Doing More With Small Teams: A Q&A With The Economist’s Sergei Bachtin

Sometimes, when you look behind the scenes at a big-name premium publisher, you find vitally important and complex tasks handled by a shockingly small group of people. Small ops teams aren’t only the domain of fledgling young media companies–although they are certainly a hallmark of those businesses, too.

Being part of a small team can help people build up a diverse set of skills, and offer opportunities for folks to find unexpected strengths and passions through exploration and experimentation. They’re often all-hands-on-deck scenarios. But toggling between so many tasks, and pushing your workload to its greater limits, can be exhausting and disorienting. That said, it’s possible for small teams to thrive and even enjoy the unique challenges they face. (For whatever it’s worth, a former editor of mine on a five-person team told me he learned most of his management skills by doing community theater, a bit of advice I’ll probably never forget.)
Sergei Bachtin from The Economist, where he serves as Director, Global Advertising Operations, will be sharing stories and strategies on fulfilling the potential of a small team on Mon., Nov. 6 at AdMonsters’ Publisher Forum in Nashville. He’s leading an attendee session titled “Doing a Lot With Less–Maximizing Your Small Team’s Output.” To get a preview of the sort of issues and perspectives Sergei will be talking about, we reached out to him and asked a few questions about his management experiences. If you want to go deeper into this discussion, make sure to join us in Nashville next month. For now, here are some guidelines Sergei shared with us:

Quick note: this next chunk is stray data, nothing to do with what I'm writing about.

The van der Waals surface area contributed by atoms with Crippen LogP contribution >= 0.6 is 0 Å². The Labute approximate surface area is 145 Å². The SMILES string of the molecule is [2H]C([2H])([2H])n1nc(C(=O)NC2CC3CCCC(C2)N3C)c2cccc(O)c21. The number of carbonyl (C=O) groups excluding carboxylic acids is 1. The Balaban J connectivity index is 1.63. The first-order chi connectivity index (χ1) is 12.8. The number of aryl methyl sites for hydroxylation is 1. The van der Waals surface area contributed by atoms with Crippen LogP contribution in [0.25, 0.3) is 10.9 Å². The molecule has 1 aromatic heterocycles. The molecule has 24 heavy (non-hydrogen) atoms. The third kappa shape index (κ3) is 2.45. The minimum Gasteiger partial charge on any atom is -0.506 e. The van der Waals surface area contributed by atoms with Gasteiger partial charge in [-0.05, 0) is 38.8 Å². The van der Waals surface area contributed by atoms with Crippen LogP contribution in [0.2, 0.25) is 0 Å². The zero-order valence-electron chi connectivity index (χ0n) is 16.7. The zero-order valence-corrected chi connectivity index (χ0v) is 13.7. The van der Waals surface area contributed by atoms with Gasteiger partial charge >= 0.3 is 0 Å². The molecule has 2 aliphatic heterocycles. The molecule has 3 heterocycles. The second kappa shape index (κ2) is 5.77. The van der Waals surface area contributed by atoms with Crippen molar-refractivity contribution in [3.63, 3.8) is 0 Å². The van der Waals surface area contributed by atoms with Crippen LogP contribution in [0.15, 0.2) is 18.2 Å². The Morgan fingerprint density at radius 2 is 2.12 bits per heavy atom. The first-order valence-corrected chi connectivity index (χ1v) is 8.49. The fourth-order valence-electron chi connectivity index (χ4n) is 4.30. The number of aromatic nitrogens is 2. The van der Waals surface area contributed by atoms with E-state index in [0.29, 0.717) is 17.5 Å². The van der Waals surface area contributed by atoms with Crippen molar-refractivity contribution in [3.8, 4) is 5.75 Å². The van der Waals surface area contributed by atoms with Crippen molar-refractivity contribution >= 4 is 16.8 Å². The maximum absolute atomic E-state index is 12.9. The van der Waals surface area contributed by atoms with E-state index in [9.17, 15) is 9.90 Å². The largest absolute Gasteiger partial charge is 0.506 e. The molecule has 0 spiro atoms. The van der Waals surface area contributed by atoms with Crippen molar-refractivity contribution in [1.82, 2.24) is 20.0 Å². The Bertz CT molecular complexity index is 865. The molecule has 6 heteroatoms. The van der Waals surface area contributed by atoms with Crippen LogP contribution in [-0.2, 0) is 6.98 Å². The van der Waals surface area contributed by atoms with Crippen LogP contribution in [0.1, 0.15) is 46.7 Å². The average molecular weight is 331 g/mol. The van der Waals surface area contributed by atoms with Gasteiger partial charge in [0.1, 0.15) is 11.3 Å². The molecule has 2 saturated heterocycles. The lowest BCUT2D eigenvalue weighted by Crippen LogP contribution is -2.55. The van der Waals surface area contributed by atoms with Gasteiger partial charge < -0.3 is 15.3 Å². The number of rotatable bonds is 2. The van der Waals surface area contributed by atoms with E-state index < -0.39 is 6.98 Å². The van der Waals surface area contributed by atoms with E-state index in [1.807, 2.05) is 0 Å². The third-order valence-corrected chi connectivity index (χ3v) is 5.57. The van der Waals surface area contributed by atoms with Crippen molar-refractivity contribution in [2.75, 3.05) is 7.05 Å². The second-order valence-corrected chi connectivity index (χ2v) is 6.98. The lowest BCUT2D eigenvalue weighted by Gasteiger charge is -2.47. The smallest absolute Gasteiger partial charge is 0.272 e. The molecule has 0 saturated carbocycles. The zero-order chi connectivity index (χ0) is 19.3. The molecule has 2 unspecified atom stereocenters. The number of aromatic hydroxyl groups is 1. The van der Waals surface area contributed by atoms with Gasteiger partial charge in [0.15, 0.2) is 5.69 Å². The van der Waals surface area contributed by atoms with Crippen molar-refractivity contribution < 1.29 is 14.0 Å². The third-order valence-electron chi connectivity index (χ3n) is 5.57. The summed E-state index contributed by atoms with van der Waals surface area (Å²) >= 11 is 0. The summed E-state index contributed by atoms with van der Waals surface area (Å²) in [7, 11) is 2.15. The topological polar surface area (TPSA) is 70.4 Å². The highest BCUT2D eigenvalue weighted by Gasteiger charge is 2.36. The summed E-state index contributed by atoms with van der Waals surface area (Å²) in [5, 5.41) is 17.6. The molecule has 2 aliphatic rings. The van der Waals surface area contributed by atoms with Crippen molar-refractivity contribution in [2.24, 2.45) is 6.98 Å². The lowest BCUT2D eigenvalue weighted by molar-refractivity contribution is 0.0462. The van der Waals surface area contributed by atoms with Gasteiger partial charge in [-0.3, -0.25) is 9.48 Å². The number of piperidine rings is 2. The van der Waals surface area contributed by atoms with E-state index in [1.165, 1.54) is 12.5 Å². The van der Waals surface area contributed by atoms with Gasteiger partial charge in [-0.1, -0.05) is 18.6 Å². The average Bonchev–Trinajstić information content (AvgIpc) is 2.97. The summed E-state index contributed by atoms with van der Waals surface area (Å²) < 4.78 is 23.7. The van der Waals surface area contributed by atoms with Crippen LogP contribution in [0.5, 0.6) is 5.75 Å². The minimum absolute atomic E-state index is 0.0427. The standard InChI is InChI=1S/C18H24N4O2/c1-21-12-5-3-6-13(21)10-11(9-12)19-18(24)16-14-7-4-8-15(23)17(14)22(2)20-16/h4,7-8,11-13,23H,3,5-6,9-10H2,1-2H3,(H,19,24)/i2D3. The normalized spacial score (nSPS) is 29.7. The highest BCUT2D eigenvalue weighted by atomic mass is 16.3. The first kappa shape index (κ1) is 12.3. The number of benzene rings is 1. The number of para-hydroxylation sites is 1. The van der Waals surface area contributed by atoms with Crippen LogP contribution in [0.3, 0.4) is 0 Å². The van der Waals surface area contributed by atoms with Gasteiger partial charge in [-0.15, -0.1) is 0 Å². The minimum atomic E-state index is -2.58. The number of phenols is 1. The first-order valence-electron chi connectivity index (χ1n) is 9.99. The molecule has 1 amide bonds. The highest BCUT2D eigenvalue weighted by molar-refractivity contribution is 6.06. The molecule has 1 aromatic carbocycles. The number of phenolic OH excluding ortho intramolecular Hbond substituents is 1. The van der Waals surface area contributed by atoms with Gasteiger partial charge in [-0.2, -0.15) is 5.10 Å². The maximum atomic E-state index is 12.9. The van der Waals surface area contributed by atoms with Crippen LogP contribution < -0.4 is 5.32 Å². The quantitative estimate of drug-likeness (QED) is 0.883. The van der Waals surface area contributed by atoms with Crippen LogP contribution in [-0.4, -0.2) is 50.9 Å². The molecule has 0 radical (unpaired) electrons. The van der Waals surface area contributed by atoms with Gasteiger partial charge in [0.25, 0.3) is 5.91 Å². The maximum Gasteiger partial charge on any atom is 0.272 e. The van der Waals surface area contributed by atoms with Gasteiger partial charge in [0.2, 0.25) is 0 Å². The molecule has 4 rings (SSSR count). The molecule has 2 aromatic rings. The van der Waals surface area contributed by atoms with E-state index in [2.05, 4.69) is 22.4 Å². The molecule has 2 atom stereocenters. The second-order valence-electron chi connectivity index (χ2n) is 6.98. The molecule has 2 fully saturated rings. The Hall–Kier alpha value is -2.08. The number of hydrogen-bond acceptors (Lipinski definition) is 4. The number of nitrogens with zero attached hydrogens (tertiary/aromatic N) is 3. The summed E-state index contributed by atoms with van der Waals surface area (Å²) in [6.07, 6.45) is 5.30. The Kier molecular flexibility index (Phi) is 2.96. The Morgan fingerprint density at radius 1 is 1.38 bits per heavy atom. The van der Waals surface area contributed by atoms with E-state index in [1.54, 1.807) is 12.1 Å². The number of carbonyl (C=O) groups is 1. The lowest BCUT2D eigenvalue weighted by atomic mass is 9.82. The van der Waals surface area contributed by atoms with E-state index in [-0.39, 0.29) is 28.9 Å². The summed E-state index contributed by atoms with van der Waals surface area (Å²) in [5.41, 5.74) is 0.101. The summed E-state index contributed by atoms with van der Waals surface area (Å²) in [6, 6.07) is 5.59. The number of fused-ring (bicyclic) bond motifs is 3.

If you want to increase the productivity of a small team, how much of the strategy relies on understanding human psychology, and how much is about automating processes?

I typically say this to any and all who ask me what is the toughest thing about my job: It’s certainly not the responsibility, or the skill level required, it’s managing people. People, inherently, are unpredictable, so understanding human psychology is paramount. Every decision you make, you have to ask yourself: How will your team react?  Who will be happy, confused, apathetic, angry, vocal, etc.? I believe with a small team it’s 80/20,  80% human psychology and 20% process.

Can you share a few tips for preventing (or delaying) employee burnout?

Tip 1: Don’t be a hands-off boss. Communicate with your team constantly. Ask your team how things are going. What is bogging them down? How can you help? Sometimes just being an outlet for them to vent about anything, really, helps quite a lot. Although you shouldn’t let them take it too far, it can take them down a dark road.

Tip 2: Be an invisible safety net. I say invisible because you don’t want your team to rely too much on you to answer questions or solve problems–they must maintain a level of autonomy.

Tip 3: Fun must be had. Buying your team donuts, lunch, dinner, drinks, etc., always helps to solidify that team spirit.

How do hiring and training processes play into the process of building up the small team that will deliver more?

A robust onboarding process is key to employee retention. I think I’ve nailed down a two-week course that takes a new member through all facets of the business. Being transparent about how other parts of the business come in to play helps the new hire understand that it’s not all button pushing and report pulling. There is a level of creativity to ad operations.